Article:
10. 10. Customers& Stakeholders Whatdo theyValue? YourMission TheVision for the Future 10
    11. 11. Your Mission  Your mission defines your organizations reason for existence. It embodies its philosophies, goals, ambitions and morals. Customers & Stakeholders What do they Value? Your Mission The Vision for the Future 11
    12. 12. The Vision for the future  Your vision statement is your inspiration, the framework for all your strategic planning.  Addresses the questions  “Where are we headed”  “Where do we want to go” Customers & Stakeholders What do they Value? Your Mission The Vision for the Future 12
    13. 13. Your Customers and Stakeholders  Who are your customers?  Who are your stakeholders? Customers & Stakeholders What do they Value? Your Mission The Vision for the Future 13
    14. 14. Customer Value  What do they value about your organization?  How do you help them meet their need?  How do you measure the value you provide?  #/count  Satisfaction / survey  Outcomes  Other 14
    15. 15. Your Core Processes or Systems  What core processes does your organization use to deliver the value to your customers? Customers & Stakeholders What do they Value? Your Mission The Vision for the Future 15
    16. 16. How does it work together? Values Vision Mission Strategic plan and Measures 16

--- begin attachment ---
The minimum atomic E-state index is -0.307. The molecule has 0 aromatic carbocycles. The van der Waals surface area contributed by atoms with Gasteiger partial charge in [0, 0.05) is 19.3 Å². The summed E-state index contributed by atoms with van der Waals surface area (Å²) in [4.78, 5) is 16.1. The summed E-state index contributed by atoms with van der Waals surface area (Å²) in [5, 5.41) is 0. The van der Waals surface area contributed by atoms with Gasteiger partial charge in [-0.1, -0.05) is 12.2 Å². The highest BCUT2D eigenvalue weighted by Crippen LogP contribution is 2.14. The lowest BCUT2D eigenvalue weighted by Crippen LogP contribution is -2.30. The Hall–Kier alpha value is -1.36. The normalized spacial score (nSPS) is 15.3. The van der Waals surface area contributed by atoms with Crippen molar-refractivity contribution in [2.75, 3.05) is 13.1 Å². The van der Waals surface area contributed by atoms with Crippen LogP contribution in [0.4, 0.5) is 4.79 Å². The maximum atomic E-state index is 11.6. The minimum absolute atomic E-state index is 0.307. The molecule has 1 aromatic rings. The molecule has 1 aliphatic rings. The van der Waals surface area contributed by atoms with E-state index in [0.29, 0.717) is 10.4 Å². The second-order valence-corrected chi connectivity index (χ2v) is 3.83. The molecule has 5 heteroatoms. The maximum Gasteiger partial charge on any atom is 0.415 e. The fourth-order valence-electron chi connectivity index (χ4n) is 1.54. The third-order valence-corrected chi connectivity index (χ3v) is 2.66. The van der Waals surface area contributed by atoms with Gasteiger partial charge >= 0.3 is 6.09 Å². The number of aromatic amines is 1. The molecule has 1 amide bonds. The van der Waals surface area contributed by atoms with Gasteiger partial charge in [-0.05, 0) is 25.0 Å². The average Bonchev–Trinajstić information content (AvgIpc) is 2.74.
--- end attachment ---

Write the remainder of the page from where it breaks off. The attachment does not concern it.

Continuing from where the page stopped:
17. 17. Your Resources to make it happen  Financial  Labor / time  Equipment / Capital Customers & Stakeholders What do they Value? Your Mission The Vision for the Future 17
    18. 18. The Wastes  Identify the things that take away from the effectiveness of your processes and systems Customers & Stakeholders What do they Value? Your Mission The Vision for the Future 18
    19. 19. What do Patients of Indiana General value?  Favorable patient outcomes  To be treated safely  Implement new procedures & capabilities  Slow the rising healthcare costs 19
    20. 20. 20 Example: Waking up with a crushing headache before work  Wake up with pain  Call for appointment  Go to office  Do paperwork  See the Doctor  Diagnosis: migraine  Get a prescription  Finish paperwork  Go to pharmacy  Do paperwork  Prescription filled  Return home  Take medicine  Pain subsides How long between steps? Which steps add value? How long is each step? “You don't get paid for the hour. You get paid for the value you bring to the hour.” — Jim Rohn, entrepreneur
    21. 21. 21 The aim of Lean is to meet the customer need by understanding what they value, then providing that value in a system without waste
    22. 22. So then we ask-  How do we create that value?  What is it that gets in the way of value being “created”  How are we addressing the things that get in the way? The answers to these questions are the basis for continuous improvement! 22